Directors noted with concern the high wage growth in recent years. They emphasized the importance of keeping wage growth aligned with productivity improvement to avoid fueling inflation and regain competitiveness. They also recommended achieving fiscal adjustment through savings from wages and subsidy reductions, instead of further reducing capital expenditure.

Directors concurred on the need to scale back foreign exchange intervention to allow greater exchange rate flexibility needed to strengthen competitiveness, thus facilitating external adjustment and protecting reserves. At the same time, Directors agreed that monetary policy should be tightened to contain inflation and guard against exchange rate overshooting. In this context, moving to base money targeting would provide a policy anchor and improve the effectiveness of monetary policy.

Directors cautioned that recent increases in nonperforming loans and ongoing problems in a large bank require close supervision and adequate remedial measures. They highlighted the need for the central bank to ensure that all banks comply with capital adequacy norms and reserve requirements. The growth in foreign exchange lending should also be closely monitored.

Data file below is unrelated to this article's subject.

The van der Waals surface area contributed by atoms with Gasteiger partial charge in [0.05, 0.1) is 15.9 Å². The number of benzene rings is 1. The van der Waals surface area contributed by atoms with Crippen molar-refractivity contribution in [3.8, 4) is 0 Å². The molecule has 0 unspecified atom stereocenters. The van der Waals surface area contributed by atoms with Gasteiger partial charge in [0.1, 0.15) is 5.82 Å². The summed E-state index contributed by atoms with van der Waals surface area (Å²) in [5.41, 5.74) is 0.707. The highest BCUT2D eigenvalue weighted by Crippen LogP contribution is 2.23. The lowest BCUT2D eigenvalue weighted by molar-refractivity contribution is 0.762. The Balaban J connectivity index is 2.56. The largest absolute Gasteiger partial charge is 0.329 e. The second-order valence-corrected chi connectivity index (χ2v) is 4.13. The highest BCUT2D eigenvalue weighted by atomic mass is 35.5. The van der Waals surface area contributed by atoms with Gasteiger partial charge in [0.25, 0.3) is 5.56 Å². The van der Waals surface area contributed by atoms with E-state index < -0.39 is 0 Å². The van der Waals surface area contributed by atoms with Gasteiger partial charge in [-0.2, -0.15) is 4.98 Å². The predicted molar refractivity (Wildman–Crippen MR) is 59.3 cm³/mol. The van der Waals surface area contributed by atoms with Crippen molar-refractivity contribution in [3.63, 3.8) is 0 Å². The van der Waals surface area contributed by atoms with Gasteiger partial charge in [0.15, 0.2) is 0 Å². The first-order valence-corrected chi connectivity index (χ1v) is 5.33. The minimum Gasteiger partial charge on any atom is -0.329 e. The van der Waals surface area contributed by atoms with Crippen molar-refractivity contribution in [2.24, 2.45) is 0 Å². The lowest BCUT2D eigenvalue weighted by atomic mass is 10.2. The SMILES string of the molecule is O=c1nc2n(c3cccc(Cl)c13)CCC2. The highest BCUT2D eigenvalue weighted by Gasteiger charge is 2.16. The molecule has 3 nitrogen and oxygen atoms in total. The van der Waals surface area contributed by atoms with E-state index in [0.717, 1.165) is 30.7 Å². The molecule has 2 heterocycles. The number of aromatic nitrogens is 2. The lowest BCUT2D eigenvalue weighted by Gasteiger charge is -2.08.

Directors stressed that broad and deep structural reforms are essential to boost sustainable growth. They encouraged the authorities to build on the recent progress in price liberalization by stepping up reforms in other areas to improve resource allocation, including utility and transport tariff reform, reducing the role of the state in the economy, and strengthening social safety nets.


Belarus: Selected Economic Indicators, 2010–14

 
  2010 2011 2012 2013 2014
          Proj.
 

National accounts

         

Real GDP

7.7 5.5 1.7 0.9 0.9

Total domestic demand

11.5 3.4 2.6 8.9 1.4

Consumption

7.9 1.0 8.2 9.2 1.7

Nongovernment

9.3 2.3 10.7 12.1 2.0

Government

3.1 -3.6 -1.0 -2.6 0.0

Investment

18.4 7.8 -6.6 8.4 0.8

Of which: fixed

17.5 13.9 -11.3 7.5 0.9

Net exports 1/

-3.7 3.4 -0.9 -7.6 -0.9

Consumer prices

         

End of period

9.9 108.7 21.8 16.5 16.3

Average

7.7 53.2 59.2 18.3 16.8

Monetary accounts

         

Reserve money

49.5 84.1 61.6 13.4 27.8

Rubel broad money

27.4 64.1 57.2 16.4 28.4

External debt and balance of payments

         

Current account

-15.0 -8.5 -2.9 -10.1 -8.8

Trade balance

-16.4 -5.8 0.9 -6.3 -6.8

Exports of goods

46.0 68.5 71.6 51.0 43.9

Imports of goods

-62.4 -74.3 -70.8 -57.3 -50.7

Gross external debt